Policy Work

Eliminating criminal justice fees is a moral imperative for the Alameda Board of Supervisors

Friday, November 30, 2018 | ,

The board should vote yes on repeal and discharge because its most vulnerable constituents are being exploited for money they simply do not have. As detailed in EBCLC’s recent report, “Pay or Prey: How the Alameda County Criminal Justice System Extracts Wealth from Marginalized Communities,” the ripple effects of these debts are immense and reinforce systems of cyclical poverty, with families usually paying a significant price for their loved ones criminal justice debts.

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County supervisors support ending court admin fees

Thursday, November 29, 2018 | ,

Alameda County Public Defender Brendon Woods, the East Bay Community Law Center, the Ella Baker Center for Human Rights and other groups told the board that the fees should be eliminated because they create a long-term financial burden for low-income people who already served time for their crimes but then have problems turning their lives around.

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FOR IMMEDIATE RELEASE: East Bay Community Law Center attorneys, law students, and community partners advance legislation to end criminal justice fees in Alameda County

Wednesday, September 12, 2018 |

Tomorrow, the Alameda County Probation Department, Public Defenders Office, and the Sheriff’s Office will testify in front of the Public Protection Committee to urge the adoption of legislation that will eliminate criminal justice administration fees in Alameda County. The East Bay Community Law Center, a legal services provider serving low-income residents in Alameda County, along with the Policy Advocacy Clinic of U.C. Berkeley Law School, Justice Reinvestment Coalition of Alameda County, Ella Baker Center for Human Rights and the Urban Strategies Council, have been actively advocating for the elimination of these fees.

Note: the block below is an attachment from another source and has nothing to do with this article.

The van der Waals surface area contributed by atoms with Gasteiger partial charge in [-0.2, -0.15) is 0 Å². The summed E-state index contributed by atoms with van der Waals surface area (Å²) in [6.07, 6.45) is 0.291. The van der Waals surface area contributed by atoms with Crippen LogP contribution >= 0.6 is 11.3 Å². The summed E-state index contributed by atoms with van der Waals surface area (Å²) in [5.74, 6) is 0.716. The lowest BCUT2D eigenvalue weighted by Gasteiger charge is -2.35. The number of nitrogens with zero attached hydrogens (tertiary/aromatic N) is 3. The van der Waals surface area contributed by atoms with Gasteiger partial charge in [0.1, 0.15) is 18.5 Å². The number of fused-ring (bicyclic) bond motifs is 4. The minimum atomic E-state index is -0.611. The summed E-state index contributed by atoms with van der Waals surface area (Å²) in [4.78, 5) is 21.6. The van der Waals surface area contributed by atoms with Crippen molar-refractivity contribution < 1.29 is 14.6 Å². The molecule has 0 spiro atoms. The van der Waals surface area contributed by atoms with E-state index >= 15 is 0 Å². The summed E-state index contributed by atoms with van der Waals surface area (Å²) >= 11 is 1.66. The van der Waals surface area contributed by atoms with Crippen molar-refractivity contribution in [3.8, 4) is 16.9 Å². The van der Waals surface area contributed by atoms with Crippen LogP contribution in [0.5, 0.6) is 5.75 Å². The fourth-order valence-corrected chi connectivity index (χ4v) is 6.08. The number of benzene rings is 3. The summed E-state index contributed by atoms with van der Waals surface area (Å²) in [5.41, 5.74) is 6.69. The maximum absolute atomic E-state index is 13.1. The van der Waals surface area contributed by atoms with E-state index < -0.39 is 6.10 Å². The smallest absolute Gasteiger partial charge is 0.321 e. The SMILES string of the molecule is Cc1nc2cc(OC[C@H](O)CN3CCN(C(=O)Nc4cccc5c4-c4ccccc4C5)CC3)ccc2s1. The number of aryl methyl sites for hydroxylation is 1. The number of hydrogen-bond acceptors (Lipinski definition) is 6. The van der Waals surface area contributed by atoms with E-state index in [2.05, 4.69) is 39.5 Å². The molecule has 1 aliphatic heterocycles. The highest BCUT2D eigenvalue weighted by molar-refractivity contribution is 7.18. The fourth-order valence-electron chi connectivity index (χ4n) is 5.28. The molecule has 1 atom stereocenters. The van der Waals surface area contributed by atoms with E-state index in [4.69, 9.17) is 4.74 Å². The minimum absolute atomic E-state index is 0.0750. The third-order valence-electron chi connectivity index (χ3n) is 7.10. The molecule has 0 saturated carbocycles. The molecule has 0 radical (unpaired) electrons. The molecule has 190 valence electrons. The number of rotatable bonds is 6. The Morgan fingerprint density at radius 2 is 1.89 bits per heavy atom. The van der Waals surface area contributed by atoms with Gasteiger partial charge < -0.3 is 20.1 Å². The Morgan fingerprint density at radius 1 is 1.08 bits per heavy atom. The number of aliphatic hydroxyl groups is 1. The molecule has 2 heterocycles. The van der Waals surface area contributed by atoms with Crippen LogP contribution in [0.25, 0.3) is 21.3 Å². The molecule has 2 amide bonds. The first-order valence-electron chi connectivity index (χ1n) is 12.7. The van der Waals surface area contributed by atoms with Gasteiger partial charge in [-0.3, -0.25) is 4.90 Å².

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Inmates help battle California’s wildfires. But when freed, many can’t get firefighting jobs

Friday, September 7, 2018 | ,

But in a state ravaged by wildfires, where firefighters’ overtime costs are soaring and backup from Australia had to be called in to help fight the Carr Fire near Redding, advocates for the formerly incarcerated like Vinuta Naik, a staff attorney with the East Bay Community Law Center, have a hard time understanding why firefighting agencies are turning away formerly incarcerated people with hands-on experience.

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The Only Winners In California’s Fines And Fees System Are Private Debt Collectors

Monday, July 2, 2018 | ,

Furthermore, collection agencies are not bound by the Fair Debt Collection Practices Act, which protects consumers from various forms of threat and harassment, because court debts are considered “involuntary.” As a result of this loophole, said Miguel Soto, an attorney at the East Bay Community Law Center, “We’ve had clients tell us that the [debt collector] they’re dealing with is threatening them with violence, imprisonment, or, in some occasions, deportation.”

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FOR IMMEDIATE RELEASE: The Superior Court of Alameda County has revised its criteria for low-income applicants seeking a fine reduction for traffic infractions, making fine reduction more accessible to low-income residents.

Friday, June 29, 2018 | ,

Monday, June 25, 2018: OAKLAND, CALIFORNIA:   The Superior Court of Alameda County has revised its criteria for low-income applicants seeking a fine reduction for traffic infractions, making the Court’s fine reduction program more accessible to low-income residents.

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